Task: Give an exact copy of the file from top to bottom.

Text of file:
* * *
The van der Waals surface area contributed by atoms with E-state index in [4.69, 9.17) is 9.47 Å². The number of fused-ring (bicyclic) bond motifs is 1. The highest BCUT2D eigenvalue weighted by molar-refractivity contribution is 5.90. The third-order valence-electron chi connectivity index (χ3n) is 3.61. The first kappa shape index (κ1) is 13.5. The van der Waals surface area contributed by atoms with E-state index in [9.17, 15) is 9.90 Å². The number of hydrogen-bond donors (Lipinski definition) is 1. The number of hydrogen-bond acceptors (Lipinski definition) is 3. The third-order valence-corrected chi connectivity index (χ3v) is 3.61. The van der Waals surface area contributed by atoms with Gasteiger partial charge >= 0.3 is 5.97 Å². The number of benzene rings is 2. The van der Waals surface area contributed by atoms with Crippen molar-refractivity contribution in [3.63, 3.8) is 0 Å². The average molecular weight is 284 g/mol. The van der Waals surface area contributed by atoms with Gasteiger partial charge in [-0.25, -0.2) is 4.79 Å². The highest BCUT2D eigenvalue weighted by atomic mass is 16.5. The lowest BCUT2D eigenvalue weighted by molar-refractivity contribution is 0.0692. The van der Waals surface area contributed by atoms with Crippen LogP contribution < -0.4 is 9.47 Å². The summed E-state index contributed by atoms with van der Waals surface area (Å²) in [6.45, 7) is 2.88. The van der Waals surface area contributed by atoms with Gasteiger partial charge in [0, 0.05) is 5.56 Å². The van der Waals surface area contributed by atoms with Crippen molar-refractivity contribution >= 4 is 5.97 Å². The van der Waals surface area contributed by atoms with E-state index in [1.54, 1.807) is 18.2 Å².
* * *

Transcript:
The van der Waals surface area contributed by atoms with E-state index in [4.69, 9.17) is 9.47 Å². The number of fused-ring (bicyclic) bond motifs is 1. The highest BCUT2D eigenvalue weighted by molar-refractivity contribution is 5.90. The third-order valence-electron chi connectivity index (χ3n) is 3.61. The first kappa shape index (κ1) is 13.5. The van der Waals surface area contributed by atoms with E-state index in [9.17, 15) is 9.90 Å². The number of hydrogen-bond donors (Lipinski definition) is 1. The number of hydrogen-bond acceptors (Lipinski definition) is 3. The third-order valence-corrected chi connectivity index (χ3v) is 3.61. The van der Waals surface area contributed by atoms with Gasteiger partial charge >= 0.3 is 5.97 Å². The number of benzene rings is 2. The van der Waals surface area contributed by atoms with Crippen molar-refractivity contribution in [3.63, 3.8) is 0 Å². The average molecular weight is 284 g/mol. The van der Waals surface area contributed by atoms with Gasteiger partial charge in [-0.25, -0.2) is 4.79 Å². The highest BCUT2D eigenvalue weighted by atomic mass is 16.5. The lowest BCUT2D eigenvalue weighted by molar-refractivity contribution is 0.0692. The van der Waals surface area contributed by atoms with Crippen LogP contribution < -0.4 is 9.47 Å². The summed E-state index contributed by atoms with van der Waals surface area (Å²) in [6.45, 7) is 2.88. The van der Waals surface area contributed by atoms with Gasteiger partial charge in [0, 0.05) is 5.56 Å². The van der Waals surface area contributed by atoms with Crippen molar-refractivity contribution >= 4 is 5.97 Å². The van der Waals surface area contributed by atoms with E-state index in [1.54, 1.807) is 18.2 Å².